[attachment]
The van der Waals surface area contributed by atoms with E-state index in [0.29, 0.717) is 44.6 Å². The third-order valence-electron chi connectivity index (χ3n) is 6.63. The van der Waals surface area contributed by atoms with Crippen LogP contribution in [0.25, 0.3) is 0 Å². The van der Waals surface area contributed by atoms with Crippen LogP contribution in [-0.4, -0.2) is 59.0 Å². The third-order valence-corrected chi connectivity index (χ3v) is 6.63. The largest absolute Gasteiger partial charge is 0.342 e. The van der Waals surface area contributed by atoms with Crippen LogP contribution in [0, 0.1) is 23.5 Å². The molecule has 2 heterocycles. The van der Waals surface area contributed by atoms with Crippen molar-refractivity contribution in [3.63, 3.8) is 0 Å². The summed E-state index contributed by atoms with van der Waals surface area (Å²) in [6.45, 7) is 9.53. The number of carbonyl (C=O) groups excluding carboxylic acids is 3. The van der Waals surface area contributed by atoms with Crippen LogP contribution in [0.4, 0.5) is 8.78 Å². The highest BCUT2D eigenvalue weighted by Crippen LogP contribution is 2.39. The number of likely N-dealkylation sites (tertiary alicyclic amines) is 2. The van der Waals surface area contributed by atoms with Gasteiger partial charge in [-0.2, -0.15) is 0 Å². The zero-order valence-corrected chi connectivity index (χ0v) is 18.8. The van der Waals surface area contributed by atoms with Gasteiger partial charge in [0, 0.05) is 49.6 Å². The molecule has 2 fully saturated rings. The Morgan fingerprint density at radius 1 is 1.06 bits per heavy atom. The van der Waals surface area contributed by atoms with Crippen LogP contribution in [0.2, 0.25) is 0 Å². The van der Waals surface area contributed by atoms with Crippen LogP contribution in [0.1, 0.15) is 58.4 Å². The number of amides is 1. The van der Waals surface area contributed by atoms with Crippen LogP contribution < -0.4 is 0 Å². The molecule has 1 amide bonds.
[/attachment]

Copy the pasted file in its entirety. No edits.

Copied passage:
The van der Waals surface area contributed by atoms with E-state index in [0.29, 0.717) is 44.6 Å². The third-order valence-electron chi connectivity index (χ3n) is 6.63. The van der Waals surface area contributed by atoms with Crippen LogP contribution in [0.25, 0.3) is 0 Å². The van der Waals surface area contributed by atoms with Crippen LogP contribution in [-0.4, -0.2) is 59.0 Å². The third-order valence-corrected chi connectivity index (χ3v) is 6.63. The largest absolute Gasteiger partial charge is 0.342 e. The van der Waals surface area contributed by atoms with Crippen LogP contribution in [0, 0.1) is 23.5 Å². The molecule has 2 heterocycles. The van der Waals surface area contributed by atoms with Crippen molar-refractivity contribution in [3.63, 3.8) is 0 Å². The summed E-state index contributed by atoms with van der Waals surface area (Å²) in [6.45, 7) is 9.53. The number of carbonyl (C=O) groups excluding carboxylic acids is 3. The van der Waals surface area contributed by atoms with Crippen LogP contribution in [0.4, 0.5) is 8.78 Å². The highest BCUT2D eigenvalue weighted by Crippen LogP contribution is 2.39. The number of likely N-dealkylation sites (tertiary alicyclic amines) is 2. The van der Waals surface area contributed by atoms with Gasteiger partial charge in [-0.2, -0.15) is 0 Å². The zero-order valence-corrected chi connectivity index (χ0v) is 18.8. The van der Waals surface area contributed by atoms with Gasteiger partial charge in [0, 0.05) is 49.6 Å². The molecule has 2 fully saturated rings. The Morgan fingerprint density at radius 1 is 1.06 bits per heavy atom. The van der Waals surface area contributed by atoms with Crippen LogP contribution in [0.2, 0.25) is 0 Å². The van der Waals surface area contributed by atoms with Crippen LogP contribution in [0.1, 0.15) is 58.4 Å². The number of amides is 1. The van der Waals surface area contributed by atoms with Crippen LogP contribution < -0.4 is 0 Å². The molecule has 1 amide bonds.